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California Surfers Divided Over Sport's Inclusion In Olympics

KELLY MCEVERS, HOST:

The Olympics start tomorrow in Rio de Janeiro. But the world is already planning for the next Summer Games, Tokyo 2020. And the International Olympic Committee just announced that Tokyo will feature five new sports, including for the first time ever, surfing.

AUDIE CORNISH, HOST:

We caught up with a few surfers in Los Angeles to see what they thought.

DAVID HIRSCH: Wow, that's gnarly.

MCEVERS: That's 24-year-old David Hirsch. He was decked out in his wet suit waxing his board. And he was about to head down to the ocean when we broke the news.

HIRSCH: Like, I'm not, like, waving, like, a surf flag, but it would just be cool for people to be able to see something new, some different sport that they weren't exposed to before or something.

CORNISH: Gaby Herbst was packing up her board and strapping it to the top of her car. She's a high school teacher. And she has time to surf while on summer break.

MCEVERS: And even though you might not think of Japan when you think of surfing, she says it's a good choice.

GABY HERBST: I think it's a fun place for it to start because internationally, I wouldn't say that it's the biggest scene. But they do have really good waves out there.

CORNISH: She is a little skeptical that the biggest names in surfing will come out to the Olympics, though, since it's around the same time of professional surfing competitions.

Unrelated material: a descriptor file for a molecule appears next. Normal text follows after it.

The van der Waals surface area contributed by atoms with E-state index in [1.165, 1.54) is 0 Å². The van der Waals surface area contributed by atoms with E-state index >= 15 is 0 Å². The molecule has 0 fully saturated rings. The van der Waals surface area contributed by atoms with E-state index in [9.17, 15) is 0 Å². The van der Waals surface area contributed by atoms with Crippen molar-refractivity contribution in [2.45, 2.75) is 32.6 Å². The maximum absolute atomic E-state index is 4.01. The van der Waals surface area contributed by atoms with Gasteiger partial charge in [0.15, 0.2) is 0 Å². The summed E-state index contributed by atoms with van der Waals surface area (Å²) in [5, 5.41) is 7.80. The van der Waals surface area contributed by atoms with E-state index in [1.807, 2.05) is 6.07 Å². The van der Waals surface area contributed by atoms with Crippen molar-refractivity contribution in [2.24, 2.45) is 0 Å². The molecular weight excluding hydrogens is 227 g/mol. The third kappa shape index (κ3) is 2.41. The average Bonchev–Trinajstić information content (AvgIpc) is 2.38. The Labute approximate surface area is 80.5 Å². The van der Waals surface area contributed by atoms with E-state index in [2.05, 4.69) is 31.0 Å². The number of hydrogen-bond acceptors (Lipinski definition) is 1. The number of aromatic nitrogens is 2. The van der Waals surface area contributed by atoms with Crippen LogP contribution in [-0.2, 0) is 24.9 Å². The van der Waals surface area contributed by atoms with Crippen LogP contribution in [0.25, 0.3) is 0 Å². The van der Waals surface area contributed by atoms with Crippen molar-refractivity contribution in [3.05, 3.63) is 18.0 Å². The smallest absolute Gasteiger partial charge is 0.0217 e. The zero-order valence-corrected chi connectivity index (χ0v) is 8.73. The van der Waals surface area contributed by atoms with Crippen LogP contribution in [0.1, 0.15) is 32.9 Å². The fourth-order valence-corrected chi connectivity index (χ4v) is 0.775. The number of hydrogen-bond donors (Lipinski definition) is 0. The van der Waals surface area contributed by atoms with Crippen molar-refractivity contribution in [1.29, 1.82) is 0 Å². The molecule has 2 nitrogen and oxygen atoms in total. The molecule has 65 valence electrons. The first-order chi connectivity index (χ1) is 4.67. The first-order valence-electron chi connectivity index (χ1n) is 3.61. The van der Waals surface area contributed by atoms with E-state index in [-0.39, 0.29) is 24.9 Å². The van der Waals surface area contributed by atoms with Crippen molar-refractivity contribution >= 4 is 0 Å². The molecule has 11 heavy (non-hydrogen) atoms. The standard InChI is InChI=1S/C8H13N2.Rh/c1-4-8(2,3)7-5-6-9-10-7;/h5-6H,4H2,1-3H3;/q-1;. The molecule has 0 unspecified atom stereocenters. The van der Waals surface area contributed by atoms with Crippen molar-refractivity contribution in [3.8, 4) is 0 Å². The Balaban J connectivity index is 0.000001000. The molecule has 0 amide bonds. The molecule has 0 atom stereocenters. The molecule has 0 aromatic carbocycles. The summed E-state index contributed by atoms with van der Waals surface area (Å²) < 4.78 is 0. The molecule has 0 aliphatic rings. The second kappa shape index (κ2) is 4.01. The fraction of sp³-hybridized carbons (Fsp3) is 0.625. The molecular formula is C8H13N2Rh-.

HERBST: Like, I don't know who's going to give up, you know, all those points for missing out on a comp and all that money to go compete in the Olympics.

MCEVERS: Then there's Matt Muzio. He grew up in Hawaii and started surfing at the age of 12, about 40 years ago.

CORNISH: And he's basically over it.

MATT MUZIO: They're about 50 years late.

MCEVERS: Fifty years late and for all the wrong reasons.

MUZIO: I think the whole thing's a joke. It has nothing to do with surfing. It has everything to do with money. Surfing's a soul sport. It's about going out in the morning and surfing. What are the Olympics going to do for surfing?

CORNISH: Lauren Bos was coming out of the water when we spoke to her. She and her friends have been talking about the Olympics news since yesterday.

LAUREN BOS: Yeah, it was, like, all my girlfriends that we all surf, and our group text is called wave babes. They're all still in the water, actually, yeah (laughter).

MCEVERS: She just started surfing two years ago, and she's hooked.

BOS: I mean, it sounds very hippy, but, like, I caught the stoke. I know that sounds really silly, but, I mean, it really is, like, once you start, you can't stop. And it's all you think about. And you watch videos and you watch other surfers. And you start recognizing all the big names and follow their Instagram accounts and just start recognizing good style when you see it.

CORNISH: She's excited to see some of the big names compete. But one downside, all the Olympic attention might bring more people to her favorite surf spots. Transcript provided by NPR, Copyright NPR.